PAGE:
The year is 2022 and still, many top designers are using linear methods in creating their clothes, there is a huge need for a change. It isn’t a secret that the fashion industry needs to start thinking more about the planet when they are thinking of new and innovative designs, surely this would have come up? For many consumers, it can be difficult for them to understand the real impact how the fashion industry has on the environment.

It is easy to see why too, the shops where we purchase our favourite brand are thousands of miles away from the factories, but now it is the job of consumers who must also think more consciously about their buying habits. It is also time for clothing manufacturers to start using the materials they already have in circulation. There are some fashion designers such as Stella McCartney who are already pathing the way for others as she alone is helping people to understand the importance of circular fashion. In this article, we will go through what circular fashion is.

What Is Circular Fashion?

Circular fashion is heavily based on the circular economy and was developed by Anna Brismar who is a senior sustainability consultant and has written many reputable articles on the subject. Circular fashion is now defined as fashion that is designed, sourced, manufactured and provided with the purpose of them to be used and circulated responsibly for as long as possible, and when it is done with, it can be recirculated into the biosphere without damaging the environment. Basically, this means that manufacturers use the circulating materials and waste to make new garments rather than leaving it to waste or pollution such as dyed water from jeans or a white tee. When a brand is thinking about circular fashion, it must be picked up from the start of the design process.

An example of this would be a full tracksuit. In the basic linear fashion manufacturing line, the designer would create the vision for the set, the production team would then decide the best material to use, the factory will then make the product and then finally, the shop will sell it to the consumer. Due to the long process and consumers not being aware of the whole process, they will often look at that tee as disposable and throw it away when they are finished with it.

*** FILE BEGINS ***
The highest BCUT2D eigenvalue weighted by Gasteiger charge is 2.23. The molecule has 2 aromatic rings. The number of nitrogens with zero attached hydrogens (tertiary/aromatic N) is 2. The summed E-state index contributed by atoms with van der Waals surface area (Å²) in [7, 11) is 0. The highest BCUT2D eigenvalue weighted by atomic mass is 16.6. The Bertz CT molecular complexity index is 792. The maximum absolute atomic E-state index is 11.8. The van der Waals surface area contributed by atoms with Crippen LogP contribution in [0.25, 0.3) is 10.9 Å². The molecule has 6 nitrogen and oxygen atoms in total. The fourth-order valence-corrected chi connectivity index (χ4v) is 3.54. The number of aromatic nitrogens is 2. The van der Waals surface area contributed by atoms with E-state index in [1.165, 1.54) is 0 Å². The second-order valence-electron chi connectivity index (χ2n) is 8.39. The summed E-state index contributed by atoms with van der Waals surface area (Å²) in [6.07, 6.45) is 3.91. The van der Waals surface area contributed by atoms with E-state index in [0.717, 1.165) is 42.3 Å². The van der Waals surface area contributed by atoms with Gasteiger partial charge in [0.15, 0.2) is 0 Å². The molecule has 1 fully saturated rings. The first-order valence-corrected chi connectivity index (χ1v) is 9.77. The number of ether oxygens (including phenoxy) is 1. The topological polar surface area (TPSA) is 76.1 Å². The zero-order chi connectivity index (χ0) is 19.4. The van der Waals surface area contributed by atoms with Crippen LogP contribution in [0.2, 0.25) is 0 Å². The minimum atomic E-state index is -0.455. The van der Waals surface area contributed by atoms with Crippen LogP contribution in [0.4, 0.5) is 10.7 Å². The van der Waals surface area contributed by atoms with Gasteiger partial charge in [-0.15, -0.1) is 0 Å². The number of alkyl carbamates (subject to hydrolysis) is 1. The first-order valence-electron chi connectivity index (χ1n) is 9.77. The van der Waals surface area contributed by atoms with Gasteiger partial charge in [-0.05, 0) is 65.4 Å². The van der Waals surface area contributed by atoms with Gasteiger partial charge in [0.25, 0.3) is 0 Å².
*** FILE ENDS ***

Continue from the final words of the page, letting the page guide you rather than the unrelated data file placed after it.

As we said, circular fashion starts from the design stage and every step of production must be considered with longevity and sustainability in mind.

What Do Designers Need To Consider With Circular Fashion

  • Will the garment last years to come?
  • How long will the consumer wear the item?
  • Is the style timeless?
  • When sourcing materials, are they sustainable? Can the material be reused, disassembled or is it biodegradable?
  • In the manufacturing process, are the workers paid fairly and are they being treated ethically?
  • Do the manufacturers pollute their communities with local pollution?
  • Once the product is old, can it be repaired or redesigned instead of ending up in landfill?

As you can see, circular fashion aims to minimise the waste created by the production, ensure that the workers are treated and paid fairly and also encourages people to buy less.

How Is Circular Fashion Different From Linear Fashion?

Linear fashion is the process that most fashion businesses are using at the moment. It is unsustainable and unethical. It means that you buy a product, and when you are finished with it you either throw it away or donate it which in turn will eventually end up in landfill. Circular fashion however aims for the process to be circular with the buying process and minimising the need for using new materials, new items but instead, using the materials that are already in circulation.

What Is The Role Of Consumers In Circular Fashion?

It is all well and good saying that designers are completely at fault, but it is also down to us as consumers who need to react differently as we play a key role in developing circular production. If there is increased demand, there will be more support to commit to the process. Here are some things that you can do:

  • Research the brand you want by using online resources and apps like “Good On You”
  • Support ethical and sustainable fashion and brands
  • Live by the five R’s of fashion.
  • Buy less, buy better quality
  • Analyse your wardrobe before you buy more clothes
  • Shop at charity and second-hand stores
  • Consider renting clothes for special occasions
  • Use clothes swapping sites
  • Take care of your clothes
  • Utilise recycling schemes in store
  • Choose more sustainable materials when buying new

The planet is running out of resources and we can help slow this right down by thinking more consciously about what we are purchasing and wearing. Designers need to up their game with sustainability and work towards a more circular process. Let home in the seasons to come, this will be picked up sooner rather than later.